Unless it actually prohibits taking personal generators as I described or even one's home for some perceived good/better use is problematical.

Along with any potential gun seizures. Take the guns, taking the property becomes a lot easier.


38 posted on 09/12/2006 5:27:49 AM PDT by Adder (Can we bring back stoning again? Please?)
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To: goldstategop

I have a liberal friend who is always laughing at those bumper stickers that read, "I love my country, but I don't trust my government."

Somehow I think this law might wake him up. At least, if it was applied to his generator.


39 posted on 09/12/2006 5:29:07 AM PDT by Sam Cree (Don't mix alcopops and ufo's)
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To: Mamzelle

EXECUTIVE ORDERS:
Bonfire for the Constitution

http://www.apfn.org/THEWINDS/archive/government/eobf6-97.html


40 posted on 09/12/2006 5:37:45 AM PDT by preacher (A government which robs from Peter to pay Paul will always have the support of Paul.)
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To: visualops
Yes, the government will give you your generator back, after you no longer need it. This is like buying an umbrella, and having a co worker 'borrow' it only when it rains.
41 posted on 09/12/2006 5:37:58 AM PDT by sportutegrl (A person is a person, no matter how small. (Dr. Seuss))
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To: goldstategop

This is getting very close to martial law...what powers local or central government have under the Constitution to declare martial law, and under what conditions, I don't know.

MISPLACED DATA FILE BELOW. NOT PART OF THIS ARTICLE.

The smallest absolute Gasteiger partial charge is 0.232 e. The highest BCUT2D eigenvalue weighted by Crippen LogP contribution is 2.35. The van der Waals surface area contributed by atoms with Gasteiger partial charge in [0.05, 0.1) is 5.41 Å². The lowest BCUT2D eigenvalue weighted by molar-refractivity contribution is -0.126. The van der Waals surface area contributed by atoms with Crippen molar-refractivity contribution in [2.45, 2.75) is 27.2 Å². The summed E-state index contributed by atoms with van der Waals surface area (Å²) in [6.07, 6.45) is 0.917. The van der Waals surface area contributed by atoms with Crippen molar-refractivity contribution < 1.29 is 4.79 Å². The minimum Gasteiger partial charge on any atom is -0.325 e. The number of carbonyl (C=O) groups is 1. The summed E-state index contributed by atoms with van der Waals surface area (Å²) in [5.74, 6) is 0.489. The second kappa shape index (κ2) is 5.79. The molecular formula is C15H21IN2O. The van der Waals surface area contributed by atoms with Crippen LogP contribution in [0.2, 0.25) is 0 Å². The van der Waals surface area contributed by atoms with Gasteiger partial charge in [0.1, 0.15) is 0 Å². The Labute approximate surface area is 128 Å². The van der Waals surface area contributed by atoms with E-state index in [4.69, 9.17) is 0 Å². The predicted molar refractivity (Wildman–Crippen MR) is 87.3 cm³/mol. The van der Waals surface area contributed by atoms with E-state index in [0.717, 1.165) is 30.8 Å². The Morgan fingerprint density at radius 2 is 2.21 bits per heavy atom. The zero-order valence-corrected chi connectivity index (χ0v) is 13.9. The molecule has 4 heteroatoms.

But this law is unAmerican, and probably not constitutional.

I do know that rights are typically curtailed during the aftermath of hurricanes. For instance, after Wilma, the mayor of Dade Country declared a county wide curfew for several nights, even though serious damage was fairly isolated. After Andrew, the curfew lasted weeks, but only in the areas that were heavily impacted.


42 posted on 09/12/2006 5:38:46 AM PDT by Sam Cree (Don't mix alcopops and ufo's)
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To: Adder; Wonder Warthog
"Yeah...I can recognize the intent and it all sounds so reasonable and cuddly."

'Course, there are always great justifications and noble causes whenever governments make power grabs. Usually it's the Left doing this kind of thing, using all sorts of causes as levers, the "war on poverty, the "environment," you name it. But conservatives are susceptible as well. In any case, we need underlying guiding principles to avoid this way of thinking. Like the Constitution, I guess.

43 posted on 09/12/2006 5:44:24 AM PDT by Sam Cree (Don't mix alcopops and ufo's)